Modern Blacksmithing Rational Horse Shoeing and Wagon Making
with rules, tables, recipes, etc., useful to manufactures, blacksmiths, machinists, well-drillers, engineers, liverymen, horse-shoers, farmers, wagon-makers, mechanics, amateurs and all others who have occasion to perform the work for which this book is primarily intended. by J.G. Homstrom 1901
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How to Weld Wagon Wheels Part 3
When a light buggy wheel is to be set mistakes are often made in measuring the wheel. The wheel is too light in itself to resist the pressure of the gauge. The smith tries to go it light and if there is not the same pressure in measuring the tire there was in measuring the wheel, it will not give the same results; and when the tire is put on it is either too tight or too loose. I worked for many years on a tool to hold the tire steady in order to overcome this trouble. The only device that I have ever seen for this purpose before is the anvil close up to the forge, one side of the tire on the forge, the other on the anvil. This arrangement would crowd the smith, roast his back and expose him to ridicule, but it will not help to ruin the tire.
The tool I invented is a tire holder made of cast iron. It consists of a standard or frame with a shank in to fit in the square hole in the anvil; in the standard is a slot hole from the bottom up. On the back of the standard are cogs on both sides of the slot hole. Through this goes a clutch hub with cogs in to correspond with the cogs in the standard. On the outside of the standard is an eccentric lever. Through this lever is a tapered hole to fit over the clutch hub. This lever is tapered so that it will fit different thicknesses, while the cogs and eccentric lever will adjust it to different widths. This device is so cheap that any smith can afford to have it.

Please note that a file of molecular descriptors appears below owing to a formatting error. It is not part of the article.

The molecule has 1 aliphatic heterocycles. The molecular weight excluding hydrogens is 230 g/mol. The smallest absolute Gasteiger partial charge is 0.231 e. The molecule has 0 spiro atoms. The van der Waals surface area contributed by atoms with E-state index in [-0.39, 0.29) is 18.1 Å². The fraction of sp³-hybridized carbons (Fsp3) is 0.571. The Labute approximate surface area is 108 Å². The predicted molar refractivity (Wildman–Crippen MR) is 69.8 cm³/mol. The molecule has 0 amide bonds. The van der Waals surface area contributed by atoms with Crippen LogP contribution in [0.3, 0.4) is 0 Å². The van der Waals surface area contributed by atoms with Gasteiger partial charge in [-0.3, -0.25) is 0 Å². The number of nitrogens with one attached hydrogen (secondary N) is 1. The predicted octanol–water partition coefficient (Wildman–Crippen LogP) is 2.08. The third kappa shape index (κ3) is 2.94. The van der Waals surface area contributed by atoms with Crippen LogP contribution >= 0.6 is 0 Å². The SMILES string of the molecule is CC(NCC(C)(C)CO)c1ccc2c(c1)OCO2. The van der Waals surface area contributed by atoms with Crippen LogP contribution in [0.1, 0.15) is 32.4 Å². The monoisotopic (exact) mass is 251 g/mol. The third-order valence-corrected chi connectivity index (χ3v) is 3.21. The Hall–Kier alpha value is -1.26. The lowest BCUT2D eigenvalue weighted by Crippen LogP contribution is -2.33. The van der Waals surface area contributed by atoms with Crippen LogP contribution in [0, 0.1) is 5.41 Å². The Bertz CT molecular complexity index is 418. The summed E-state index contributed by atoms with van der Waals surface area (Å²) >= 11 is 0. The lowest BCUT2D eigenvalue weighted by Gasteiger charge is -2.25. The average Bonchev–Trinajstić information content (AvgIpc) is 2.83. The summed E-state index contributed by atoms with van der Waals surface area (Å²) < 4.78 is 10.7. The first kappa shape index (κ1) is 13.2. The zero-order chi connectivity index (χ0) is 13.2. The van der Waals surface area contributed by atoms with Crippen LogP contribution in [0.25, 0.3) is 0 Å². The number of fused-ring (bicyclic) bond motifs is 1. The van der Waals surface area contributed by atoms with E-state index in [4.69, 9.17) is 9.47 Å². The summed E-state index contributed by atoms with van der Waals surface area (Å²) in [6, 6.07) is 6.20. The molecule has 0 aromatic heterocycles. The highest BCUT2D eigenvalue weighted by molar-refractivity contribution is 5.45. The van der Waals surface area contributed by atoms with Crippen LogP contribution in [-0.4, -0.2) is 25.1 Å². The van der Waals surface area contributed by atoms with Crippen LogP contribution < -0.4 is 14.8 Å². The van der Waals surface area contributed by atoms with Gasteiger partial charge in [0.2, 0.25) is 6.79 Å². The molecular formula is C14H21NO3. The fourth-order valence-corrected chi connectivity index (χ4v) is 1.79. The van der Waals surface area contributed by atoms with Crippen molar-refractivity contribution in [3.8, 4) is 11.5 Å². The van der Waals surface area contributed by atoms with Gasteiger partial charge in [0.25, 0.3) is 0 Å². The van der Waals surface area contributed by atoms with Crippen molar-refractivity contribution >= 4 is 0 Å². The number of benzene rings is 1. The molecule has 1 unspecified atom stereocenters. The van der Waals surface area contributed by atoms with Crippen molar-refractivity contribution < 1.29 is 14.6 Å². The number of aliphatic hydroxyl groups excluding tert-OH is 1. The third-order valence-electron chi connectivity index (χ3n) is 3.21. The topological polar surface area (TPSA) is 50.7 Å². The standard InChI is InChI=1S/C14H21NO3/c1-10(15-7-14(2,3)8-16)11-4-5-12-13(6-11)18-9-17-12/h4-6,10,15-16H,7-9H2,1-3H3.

Next time you buy a quart of whisky sit down and figure out which will do you more good, my tire holder or the whisky. Figure 7 is an illustration of my holder. This tool is better than an advertisement in your local paper, of which the following story will convince you. A blacksmith in a prohibition county in a northern Iowa town got into the habit of going over to a Minnesota town for a keg of beer every month. On one of his periodical visits to this place he saw a crowd of men standing around a road grader in the road. As he approached he found that the grader had a serious break-down and the men were just discussing the possibilities of getting the grader repaired in the village shops. One said no smith could do it, another thought they could if they only had tools. "I know a man," said one in the party, "that can if any man can, and he has tools I am sure. I was over to his shop the other day to have my buggy wheel set, and mind you, he had the slickest tool you ever saw to hold the tire in; I never saw a tool like that before." "Well," said one, "that has nothing to do with this case. "Yes it has," said the road boss, "my father always used to say, 'A mechanic is known by the tools he uses,' and when a smith has good tools in one line, he has them in another, and I shall give this man a chance."